Politics - A parents feeling that for some reason (real or perceived) thier player is being treated unfairly by someone in authority.

Playing time - Is my player a "starter".

Fair - A perception that things are "as they should be".

Unfair - The exact opposite of the above.

Select Team - A reason to make yourself feel special about your son. You're elite, above average, love the game more, get better instruction, more games or better competion. This will exclude your player from his peers. The ones that don't play for a "select" team will feel jelous of the one who does (perception: I'm as good as he is! I could make that team too). This can cause the above to happen!


The fact that young people do not feel included, could be a reason for the decline of the game. They need to be included in the outcome of the contest, all aspects of it. By playing with their "buddies" they feel included. Remember the active word is "PLAY".

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Dadchs 24

Some kids stop playing because of the elite syndrome and the politics. I saw a kid with a shirt that said t ball allstar. The kid was 6. In many cases the in house leagues rush the season so they can pick 14 kids to play in the tournament. who picks how are they picked. So say you have 10 teams with 12 kids. What about those other kids. In some cases if they are not part of that "in group" early on they may stop playing. Why bother. Just a thought

No one should ever give up on anything because they think the "system" is bad. Not everyone succeeds to the same level in life for all things. As parents, we must teach our kids that not everyone drives a lexus.

Do you want everyone to stop playing baseball because we have to be sensitive to those who don't go as far as others in the sport?

Knowledge is Power! Thank you Mavens and HSBBWEB!
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Chick Dig

You are right nobody should give up because the system may be bad. But that is easier said than done. I am not saying be sensitive but in the cases where the system hurts kids then it should be addressed. I come from this by experience. Thankfully things have worked out well for my son. He is now playing in college. There were things that happened in youth ball that quite frankly were not right. I would if I could attend his games and certain things occurred that quite frankly were wrong.Certain kids got special treatment. when it was time to select the tournament teams etc there was the daddyball and politics but to me that was no surprise but try telling that to an 11 or 12 year old kid who ate and slept baseball. Tough. You know I got the old it is not fair. and there were things that were not. I learned a lot from my father in things such as this so I told him he was right it was not fair. He had to deal with it.Not me. Was he a good player . Yes did he deserve better. I thought so but it was not up to me. As they say it was not my call. to make a long story short it was a blessing as it was a driving force for him.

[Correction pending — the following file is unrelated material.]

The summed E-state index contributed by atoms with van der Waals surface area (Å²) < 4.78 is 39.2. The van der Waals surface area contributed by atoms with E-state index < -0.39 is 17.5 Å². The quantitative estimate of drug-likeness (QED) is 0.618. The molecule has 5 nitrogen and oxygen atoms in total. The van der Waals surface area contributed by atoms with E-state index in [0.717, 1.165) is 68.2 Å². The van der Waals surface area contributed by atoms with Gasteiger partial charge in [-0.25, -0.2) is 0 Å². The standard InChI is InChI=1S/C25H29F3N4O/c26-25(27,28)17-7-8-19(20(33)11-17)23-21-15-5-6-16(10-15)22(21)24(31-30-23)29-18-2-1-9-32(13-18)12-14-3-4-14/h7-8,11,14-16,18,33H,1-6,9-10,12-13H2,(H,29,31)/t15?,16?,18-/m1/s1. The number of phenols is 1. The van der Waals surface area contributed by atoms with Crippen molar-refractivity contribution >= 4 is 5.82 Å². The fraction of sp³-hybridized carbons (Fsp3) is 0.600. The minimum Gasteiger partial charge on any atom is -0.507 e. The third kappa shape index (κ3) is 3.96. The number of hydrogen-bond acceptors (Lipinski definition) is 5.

There were things that happened in youth ball that quite frankly were not right. I would if I could attend his games and certain things occurred that quite frankly were wrong.Certain kids got special treatment. when it was time to select the tournament teams etc there was the daddyball and politics but to me that was no surprise but try telling that to an 11 or 12 year old kid who ate and slept baseball.

You are absolutely correct in what you say.
As I stated before
One key thing he told me that I believe would greatly benefit league ball is a "rule" they used. The rule is this:

"No parent could coach in an age group that their kid played in".

It is very hard to make things square for all kids when the LL coaches who generally run the league have an agenda. These coaches are not all bad and most have good intensions.

That's why I believe you phase in this rule one age group at a time. It is an alternative to what is widespread now but I would not say it is a perfect system either.

Knowledge is Power! Thank you Mavens and HSBBWEB!

In our area, rec league drops way down when you get to the 13's. There was only 2 teams and we play against other leagues teams, as well as the other team from our league. We only lost 1 game (1-0) in the regular season - it was against a team that had the best pitcher in our area on the mound. Other than that every game was pretty much a blow out. I'm not bragging, it was a disappointment - our kids got nothing out of it (except an inflated opinion of themselves that they paid for in the regionals). It's going to be the same this year (the league wants it that way not us) and we plan to schedule as few games in rec ball as we can and play as many AAU games as we can schedule. We would schedule none at all, but the league is our AAU sponsor.